The three greatest Indian tribes in this part of the country were the Iroquios in New York, the Cherokee of the Carolinas, Tennessee and North Georgia, and the Shawnee of Ohio and Indiana. Moccasin Gap and Cumberland Gap sit near the center of the triangle formed by the territories of these tribes, and the system of trails that led from these areas of settlement through Cumberland Gap was know as the Great Warrior's Path. Beginnig in the Hudson River Valley of New York and the plains of Delaware and of New Jersey, the various smaller versions of this route gradually came together as they passed to the southwest down the Great Valley. They picked up the trails coming from the Cherokee who lived in the Smoky Mountains. Finally, the trail led through the magnificent Cumberland Gap in Cumberland Mountain, then fanned out onto the Blue Grass of Kentucky and on to toward Ohio.
Gabriel Arthur, a young indentured servant, was the first European to travel the route and see the Cumberland Gap, a natural break in the mountains. Arthur was sent along the trail in 1674 by the Shawnee Indians to secure a trade agreement with settlers. The next recorded man to see the Gap was Dr. Thomas Walker in 1750.
In 1775 Daniel Boone took a party of 30 axmen from the John Anderson Blockhouse in what is today Scott County and blazed a frontier pathway from the Holston Valley through Moccasin Gap across southwest Virginia to Kentucky. Following the Great Warrior's path of Athawominee, as it was called by Indians who used it, the trace Boone marked was to become the first gateway to the west. The thousands of Ulster-Scots and Palatine Germans that traveled the trail, settled its river valleys and mountain meadows ushered in manifest destiny, forged a new nation, and became Americans in the process.
Pennsylvania was the greatest port of entry for European immigrants. As population pressures around Philadelphia pushed the newest immigrants to the west, they hit the impenetrable wall of the Alleghenies, and were deflected down the Great Valley to the southwest. Know it or not, they were on their way to Cumberland Gap along the Great Warrior's Path. The Scots-Irish and German pioneers began to refer to it as The Wilderness Trail, or as the Great Kentucky Road.
The Indians hotly contested the pioneers' passage down the Wilderness Trail. The warfare lasted from 1774 to 1794, and was the bloodiest to occur within the United States. In 1776 the Cherokee drove out the militia garrisons in Lee County, leaving only the easternmost open. Carter's Fort, in Scott County had to be abandoned. The Cherokee attacked as far east as Black's Fort in Abingdon. The life line to the Kentucky settlements were all but cut, but on at least two ocassions the militia of Carter's Fort from Rye Cove raced down the Wilderness Trail to save the settlements around Boonesborough.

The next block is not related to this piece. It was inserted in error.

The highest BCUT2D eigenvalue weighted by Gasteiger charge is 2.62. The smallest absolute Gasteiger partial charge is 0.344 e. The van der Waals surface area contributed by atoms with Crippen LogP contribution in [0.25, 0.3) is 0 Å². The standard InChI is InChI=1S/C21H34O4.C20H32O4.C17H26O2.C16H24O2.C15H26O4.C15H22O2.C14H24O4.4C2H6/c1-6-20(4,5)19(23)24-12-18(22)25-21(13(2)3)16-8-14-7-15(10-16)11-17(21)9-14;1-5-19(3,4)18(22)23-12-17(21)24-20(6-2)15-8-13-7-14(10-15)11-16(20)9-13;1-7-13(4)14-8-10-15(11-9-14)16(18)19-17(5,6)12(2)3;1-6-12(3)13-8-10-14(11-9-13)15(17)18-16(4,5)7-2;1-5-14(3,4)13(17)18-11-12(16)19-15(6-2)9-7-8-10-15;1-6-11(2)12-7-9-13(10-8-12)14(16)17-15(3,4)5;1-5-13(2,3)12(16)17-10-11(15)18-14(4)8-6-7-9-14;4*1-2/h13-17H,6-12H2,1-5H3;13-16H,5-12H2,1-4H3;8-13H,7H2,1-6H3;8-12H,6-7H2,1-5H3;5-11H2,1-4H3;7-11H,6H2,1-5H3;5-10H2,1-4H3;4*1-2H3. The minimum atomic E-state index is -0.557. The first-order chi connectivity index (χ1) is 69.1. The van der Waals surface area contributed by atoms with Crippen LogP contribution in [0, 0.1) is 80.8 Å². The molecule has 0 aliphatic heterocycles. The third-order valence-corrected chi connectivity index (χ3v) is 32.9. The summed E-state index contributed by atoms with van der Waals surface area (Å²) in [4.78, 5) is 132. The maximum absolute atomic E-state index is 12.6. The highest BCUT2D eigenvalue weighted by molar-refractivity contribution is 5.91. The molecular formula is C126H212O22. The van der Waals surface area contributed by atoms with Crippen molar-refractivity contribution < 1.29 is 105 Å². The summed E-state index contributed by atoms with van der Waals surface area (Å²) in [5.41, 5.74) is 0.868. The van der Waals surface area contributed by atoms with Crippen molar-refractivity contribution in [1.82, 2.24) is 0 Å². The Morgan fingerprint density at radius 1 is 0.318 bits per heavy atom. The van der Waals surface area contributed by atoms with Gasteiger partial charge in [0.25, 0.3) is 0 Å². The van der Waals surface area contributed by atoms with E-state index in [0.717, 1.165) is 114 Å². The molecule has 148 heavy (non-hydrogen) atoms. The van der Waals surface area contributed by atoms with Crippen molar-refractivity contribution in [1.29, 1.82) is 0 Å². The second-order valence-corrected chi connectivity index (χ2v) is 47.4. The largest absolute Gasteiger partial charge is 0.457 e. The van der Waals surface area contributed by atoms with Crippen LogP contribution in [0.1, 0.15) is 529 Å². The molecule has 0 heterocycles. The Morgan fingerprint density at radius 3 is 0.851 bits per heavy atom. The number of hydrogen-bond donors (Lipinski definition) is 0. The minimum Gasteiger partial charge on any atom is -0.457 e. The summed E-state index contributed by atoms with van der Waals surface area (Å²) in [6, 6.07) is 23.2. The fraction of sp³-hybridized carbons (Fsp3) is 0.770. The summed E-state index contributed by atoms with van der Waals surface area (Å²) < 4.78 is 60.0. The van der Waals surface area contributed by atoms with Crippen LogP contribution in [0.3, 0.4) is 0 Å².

Later, the route of the Clinch Valley Branch of the Wilderness Road was the roadbed of the great stage toll road that ran from the road network in the central part of Virginia to Cumberland Gap. The Fincastle to Cumberland Gap Turnpike was in use from the 1830s to the coming of the railroad to the region in the 1850s. It followed the road that lies at the entrance of the recontructed Wilderness Road Blockhouse site at Natural Tunnel State Park. The Carter log cabin that has been reassembled near the mouth of Natural Tunnel was a relay station on that tunrpike. Horse teams were changed out at that house when it stood in Rye Cove a couple of miles to the east of the park.
For More Information
Stop by the Daniel Boone Wilderness Trail website for a photo tour, interactive map, and history of the trail and its stops.
The Fincastle Turnpike was one of the routes settlers used to reach the Daniel Boone Wilderness Trail as they traveled west across the mountains. Today, a driving tour follows this route to many of Scott County's most historic spots.
In the mountains to the north of Duffield, Va. is a natural notch that was a welcome sight to early travelers of the Wilderness Trail.
Along the Wilderness Trail, north of Big Moccasin Gap, near what is now Gate City, Va., stood a welcome way-station for weary travelers.
The territory now occupied by Scott County was in the domain of the Cherokee when the first white settlers arrived in 1769.
The Anderson Blockhouse was built in the late 1700s to protect European settlers from Indian attacks. A replica can be seen at Natural Tunnel State Park.